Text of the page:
# Why does marginal cost (derivative of total cost) differ from variable cost at each level?

Why does the marginal cost equation (as the derivative of total cost equation) make predictions of variable costs that are very different from costs calculated using the Total Cost equation?

Marginal cost is simply the change in cost divided by the change in quantity.

MC = ΔC / ΔQ


However, marginal cost also can be computed using the derivative of the Total Cost function.

Suppose you have a short-term Total Cost equation for a production case in which no capital is used; labor is the only input.

TC = w * L


The production function is

Q = L^(1/3)   ... therefore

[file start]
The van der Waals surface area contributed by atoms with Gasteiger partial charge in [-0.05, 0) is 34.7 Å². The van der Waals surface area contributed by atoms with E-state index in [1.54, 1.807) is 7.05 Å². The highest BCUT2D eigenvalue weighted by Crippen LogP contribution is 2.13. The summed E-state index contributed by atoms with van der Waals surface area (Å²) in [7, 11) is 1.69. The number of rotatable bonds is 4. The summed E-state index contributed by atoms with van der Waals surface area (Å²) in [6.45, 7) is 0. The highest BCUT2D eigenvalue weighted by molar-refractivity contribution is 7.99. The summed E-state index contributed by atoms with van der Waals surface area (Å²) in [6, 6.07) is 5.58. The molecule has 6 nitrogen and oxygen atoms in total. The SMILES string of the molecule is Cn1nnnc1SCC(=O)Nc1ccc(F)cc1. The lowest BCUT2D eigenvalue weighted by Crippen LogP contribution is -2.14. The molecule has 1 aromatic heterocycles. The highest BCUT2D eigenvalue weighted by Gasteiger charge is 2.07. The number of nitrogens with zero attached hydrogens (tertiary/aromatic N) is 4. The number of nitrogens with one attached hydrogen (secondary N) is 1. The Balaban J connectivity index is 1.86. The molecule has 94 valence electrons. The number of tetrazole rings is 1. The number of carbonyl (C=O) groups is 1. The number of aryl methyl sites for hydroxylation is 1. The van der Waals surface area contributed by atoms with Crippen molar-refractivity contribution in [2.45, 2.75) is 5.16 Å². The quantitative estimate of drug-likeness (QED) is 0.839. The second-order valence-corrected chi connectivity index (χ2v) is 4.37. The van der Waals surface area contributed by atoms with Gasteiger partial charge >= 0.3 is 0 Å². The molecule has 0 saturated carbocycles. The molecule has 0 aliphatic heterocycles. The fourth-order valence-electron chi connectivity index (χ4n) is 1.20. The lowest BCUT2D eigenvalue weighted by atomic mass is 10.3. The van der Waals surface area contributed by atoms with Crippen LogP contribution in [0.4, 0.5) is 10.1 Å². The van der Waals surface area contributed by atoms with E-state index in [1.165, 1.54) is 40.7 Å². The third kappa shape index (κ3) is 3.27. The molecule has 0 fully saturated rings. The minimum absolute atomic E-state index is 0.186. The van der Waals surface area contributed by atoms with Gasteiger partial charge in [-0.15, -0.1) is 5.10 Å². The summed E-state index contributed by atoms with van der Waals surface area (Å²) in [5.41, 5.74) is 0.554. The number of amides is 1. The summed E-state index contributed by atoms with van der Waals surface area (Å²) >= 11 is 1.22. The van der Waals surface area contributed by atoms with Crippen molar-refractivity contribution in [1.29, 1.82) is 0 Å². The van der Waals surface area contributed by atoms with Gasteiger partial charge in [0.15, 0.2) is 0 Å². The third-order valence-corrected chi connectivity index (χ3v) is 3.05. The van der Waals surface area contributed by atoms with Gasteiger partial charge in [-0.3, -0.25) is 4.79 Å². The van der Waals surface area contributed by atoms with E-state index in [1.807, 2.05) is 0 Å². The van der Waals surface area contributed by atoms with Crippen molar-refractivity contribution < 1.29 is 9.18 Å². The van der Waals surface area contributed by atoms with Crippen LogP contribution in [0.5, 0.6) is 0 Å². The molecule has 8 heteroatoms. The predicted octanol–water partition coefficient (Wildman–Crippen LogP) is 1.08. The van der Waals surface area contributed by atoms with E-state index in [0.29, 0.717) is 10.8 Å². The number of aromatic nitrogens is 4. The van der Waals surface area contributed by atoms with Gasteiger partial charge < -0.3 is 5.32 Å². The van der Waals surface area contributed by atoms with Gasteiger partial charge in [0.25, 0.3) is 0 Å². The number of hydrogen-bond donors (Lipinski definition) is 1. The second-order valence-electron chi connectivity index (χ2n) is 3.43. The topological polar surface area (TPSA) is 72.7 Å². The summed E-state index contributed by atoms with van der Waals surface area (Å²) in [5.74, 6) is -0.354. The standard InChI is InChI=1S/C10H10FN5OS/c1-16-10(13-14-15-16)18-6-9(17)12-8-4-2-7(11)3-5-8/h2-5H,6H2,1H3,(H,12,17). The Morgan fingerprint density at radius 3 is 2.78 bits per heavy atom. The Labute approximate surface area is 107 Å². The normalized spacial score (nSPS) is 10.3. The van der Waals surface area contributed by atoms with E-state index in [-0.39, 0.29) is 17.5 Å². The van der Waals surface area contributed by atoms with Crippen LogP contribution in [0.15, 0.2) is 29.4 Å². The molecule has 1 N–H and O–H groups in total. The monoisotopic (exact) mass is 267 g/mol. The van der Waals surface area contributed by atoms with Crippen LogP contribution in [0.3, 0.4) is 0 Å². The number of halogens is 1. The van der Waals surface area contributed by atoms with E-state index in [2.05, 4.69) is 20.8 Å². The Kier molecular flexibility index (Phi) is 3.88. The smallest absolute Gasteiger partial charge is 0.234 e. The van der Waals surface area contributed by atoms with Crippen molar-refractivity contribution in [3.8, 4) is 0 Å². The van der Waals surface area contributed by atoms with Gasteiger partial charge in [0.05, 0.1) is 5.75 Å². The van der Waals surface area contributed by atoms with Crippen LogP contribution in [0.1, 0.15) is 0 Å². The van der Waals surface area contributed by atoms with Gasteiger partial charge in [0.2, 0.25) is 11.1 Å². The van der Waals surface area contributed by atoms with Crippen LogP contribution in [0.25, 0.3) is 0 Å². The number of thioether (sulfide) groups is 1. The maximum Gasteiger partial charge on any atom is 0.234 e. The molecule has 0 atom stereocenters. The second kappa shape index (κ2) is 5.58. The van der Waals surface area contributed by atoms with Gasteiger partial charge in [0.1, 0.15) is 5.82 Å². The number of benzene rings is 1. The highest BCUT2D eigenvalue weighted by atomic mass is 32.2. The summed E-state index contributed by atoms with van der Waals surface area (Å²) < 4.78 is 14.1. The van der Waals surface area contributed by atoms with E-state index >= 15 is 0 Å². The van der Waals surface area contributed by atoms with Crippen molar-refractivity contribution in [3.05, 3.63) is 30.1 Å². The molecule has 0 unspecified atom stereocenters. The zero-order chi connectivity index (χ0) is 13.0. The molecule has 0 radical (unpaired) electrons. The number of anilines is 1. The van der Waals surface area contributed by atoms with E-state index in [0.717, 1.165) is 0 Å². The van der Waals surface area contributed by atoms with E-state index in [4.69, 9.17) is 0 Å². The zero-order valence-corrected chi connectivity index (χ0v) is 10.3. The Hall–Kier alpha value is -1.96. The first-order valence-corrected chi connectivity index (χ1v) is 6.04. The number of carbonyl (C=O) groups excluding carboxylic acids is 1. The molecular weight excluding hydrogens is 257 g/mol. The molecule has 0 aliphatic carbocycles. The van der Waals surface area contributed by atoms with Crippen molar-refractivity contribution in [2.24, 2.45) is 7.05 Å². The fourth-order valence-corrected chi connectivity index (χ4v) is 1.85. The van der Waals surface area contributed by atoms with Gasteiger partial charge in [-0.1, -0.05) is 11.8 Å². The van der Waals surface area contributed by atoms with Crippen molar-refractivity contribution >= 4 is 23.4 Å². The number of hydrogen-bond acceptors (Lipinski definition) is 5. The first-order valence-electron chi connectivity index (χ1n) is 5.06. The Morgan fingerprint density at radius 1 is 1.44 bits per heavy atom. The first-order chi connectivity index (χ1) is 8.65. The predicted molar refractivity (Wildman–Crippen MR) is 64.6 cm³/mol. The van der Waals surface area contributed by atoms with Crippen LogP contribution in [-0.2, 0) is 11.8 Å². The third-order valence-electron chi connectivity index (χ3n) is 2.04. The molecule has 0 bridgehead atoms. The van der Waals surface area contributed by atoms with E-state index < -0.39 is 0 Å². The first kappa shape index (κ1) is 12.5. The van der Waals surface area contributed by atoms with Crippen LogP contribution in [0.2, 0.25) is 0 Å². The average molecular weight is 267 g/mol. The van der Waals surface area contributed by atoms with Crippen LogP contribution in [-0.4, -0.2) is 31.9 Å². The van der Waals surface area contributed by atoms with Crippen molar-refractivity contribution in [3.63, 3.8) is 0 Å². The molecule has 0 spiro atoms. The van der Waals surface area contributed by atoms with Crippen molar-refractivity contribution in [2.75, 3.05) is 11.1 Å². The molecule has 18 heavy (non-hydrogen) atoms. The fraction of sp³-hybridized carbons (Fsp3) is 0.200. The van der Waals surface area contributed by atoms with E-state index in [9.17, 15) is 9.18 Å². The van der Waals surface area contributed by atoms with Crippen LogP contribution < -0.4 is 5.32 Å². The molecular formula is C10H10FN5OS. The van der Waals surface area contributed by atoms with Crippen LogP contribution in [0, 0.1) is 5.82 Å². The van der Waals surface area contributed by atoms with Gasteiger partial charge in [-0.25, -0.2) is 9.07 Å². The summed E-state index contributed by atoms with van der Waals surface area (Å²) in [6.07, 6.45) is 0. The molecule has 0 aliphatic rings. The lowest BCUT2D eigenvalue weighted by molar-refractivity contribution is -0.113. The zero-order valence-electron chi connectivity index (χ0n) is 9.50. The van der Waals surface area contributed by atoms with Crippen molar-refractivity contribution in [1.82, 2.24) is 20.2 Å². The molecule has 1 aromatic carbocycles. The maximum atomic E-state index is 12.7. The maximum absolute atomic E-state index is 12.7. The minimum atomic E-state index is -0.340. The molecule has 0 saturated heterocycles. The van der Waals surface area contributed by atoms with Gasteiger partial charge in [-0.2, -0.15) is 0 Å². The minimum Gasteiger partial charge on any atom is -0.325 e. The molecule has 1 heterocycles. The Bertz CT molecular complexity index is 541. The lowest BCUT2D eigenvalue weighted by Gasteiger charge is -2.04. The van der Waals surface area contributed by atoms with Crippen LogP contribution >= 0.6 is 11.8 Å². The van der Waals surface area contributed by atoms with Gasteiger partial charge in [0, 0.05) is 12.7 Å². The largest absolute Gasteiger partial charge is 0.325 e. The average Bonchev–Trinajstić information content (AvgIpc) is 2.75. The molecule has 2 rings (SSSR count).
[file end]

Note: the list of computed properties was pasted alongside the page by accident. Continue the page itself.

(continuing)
L = Q^3


And given that the w = 1, then

TC = Q^3


Therefore the Marginal Cost equation, as the derivative of the Total Cost equation, would be...

MC = 3Q^2


Of course, when Q = 0 then the TC equation and MC equation = 0. But raise Q to 1, and TC is now 1. Therefore, MC = ΔC / ΔQ = 1.

But the MC equation gives MC = 3.

The difference grows as Q increases more. When Q = 2, the TC equation returns 8, a cost change of 7, while the MC equation returns 12.

I understand mathematically why these are different, but I don't understand why both are supposedly correct and useful in economics.